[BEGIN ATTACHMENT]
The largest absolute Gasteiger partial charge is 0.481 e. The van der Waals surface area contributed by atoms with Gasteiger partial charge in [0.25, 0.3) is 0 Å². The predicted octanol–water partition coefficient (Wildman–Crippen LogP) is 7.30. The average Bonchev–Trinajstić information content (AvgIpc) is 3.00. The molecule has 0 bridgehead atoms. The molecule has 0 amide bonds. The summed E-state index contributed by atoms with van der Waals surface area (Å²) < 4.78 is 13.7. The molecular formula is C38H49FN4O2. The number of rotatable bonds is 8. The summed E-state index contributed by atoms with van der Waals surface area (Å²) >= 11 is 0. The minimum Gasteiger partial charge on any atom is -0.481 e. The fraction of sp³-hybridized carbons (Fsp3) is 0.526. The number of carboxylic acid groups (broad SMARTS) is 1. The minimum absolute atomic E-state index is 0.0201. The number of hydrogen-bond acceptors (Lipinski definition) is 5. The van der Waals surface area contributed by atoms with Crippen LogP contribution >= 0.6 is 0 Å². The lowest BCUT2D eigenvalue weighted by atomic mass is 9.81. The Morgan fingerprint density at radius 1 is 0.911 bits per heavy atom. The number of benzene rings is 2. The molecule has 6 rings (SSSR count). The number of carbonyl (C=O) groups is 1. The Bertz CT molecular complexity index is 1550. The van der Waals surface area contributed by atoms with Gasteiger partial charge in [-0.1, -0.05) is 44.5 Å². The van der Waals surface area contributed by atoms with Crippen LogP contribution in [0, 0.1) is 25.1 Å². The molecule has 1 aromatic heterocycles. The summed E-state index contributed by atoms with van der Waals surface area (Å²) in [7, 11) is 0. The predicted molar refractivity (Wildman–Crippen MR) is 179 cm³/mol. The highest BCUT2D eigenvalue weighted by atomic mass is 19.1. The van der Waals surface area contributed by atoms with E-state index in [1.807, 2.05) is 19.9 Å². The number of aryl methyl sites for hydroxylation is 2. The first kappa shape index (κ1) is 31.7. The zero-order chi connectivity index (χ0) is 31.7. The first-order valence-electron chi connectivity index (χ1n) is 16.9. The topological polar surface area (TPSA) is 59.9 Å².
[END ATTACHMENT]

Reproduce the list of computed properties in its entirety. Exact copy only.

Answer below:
The largest absolute Gasteiger partial charge is 0.481 e. The van der Waals surface area contributed by atoms with Gasteiger partial charge in [0.25, 0.3) is 0 Å². The predicted octanol–water partition coefficient (Wildman–Crippen LogP) is 7.30. The average Bonchev–Trinajstić information content (AvgIpc) is 3.00. The molecule has 0 bridgehead atoms. The molecule has 0 amide bonds. The summed E-state index contributed by atoms with van der Waals surface area (Å²) < 4.78 is 13.7. The molecular formula is C38H49FN4O2. The number of rotatable bonds is 8. The summed E-state index contributed by atoms with van der Waals surface area (Å²) >= 11 is 0. The minimum Gasteiger partial charge on any atom is -0.481 e. The fraction of sp³-hybridized carbons (Fsp3) is 0.526. The number of carboxylic acid groups (broad SMARTS) is 1. The minimum absolute atomic E-state index is 0.0201. The number of hydrogen-bond acceptors (Lipinski definition) is 5. The van der Waals surface area contributed by atoms with Crippen LogP contribution >= 0.6 is 0 Å². The lowest BCUT2D eigenvalue weighted by atomic mass is 9.81. The Morgan fingerprint density at radius 1 is 0.911 bits per heavy atom. The number of benzene rings is 2. The molecule has 6 rings (SSSR count). The number of carbonyl (C=O) groups is 1. The Bertz CT molecular complexity index is 1550. The van der Waals surface area contributed by atoms with Gasteiger partial charge in [-0.1, -0.05) is 44.5 Å². The van der Waals surface area contributed by atoms with Crippen LogP contribution in [0, 0.1) is 25.1 Å². The molecule has 1 aromatic heterocycles. The summed E-state index contributed by atoms with van der Waals surface area (Å²) in [7, 11) is 0. The predicted molar refractivity (Wildman–Crippen MR) is 179 cm³/mol. The highest BCUT2D eigenvalue weighted by atomic mass is 19.1. The van der Waals surface area contributed by atoms with E-state index in [1.807, 2.05) is 19.9 Å². The number of aryl methyl sites for hydroxylation is 2. The first kappa shape index (κ1) is 31.7. The zero-order chi connectivity index (χ0) is 31.7. The first-order valence-electron chi connectivity index (χ1n) is 16.9. The topological polar surface area (TPSA) is 59.9 Å².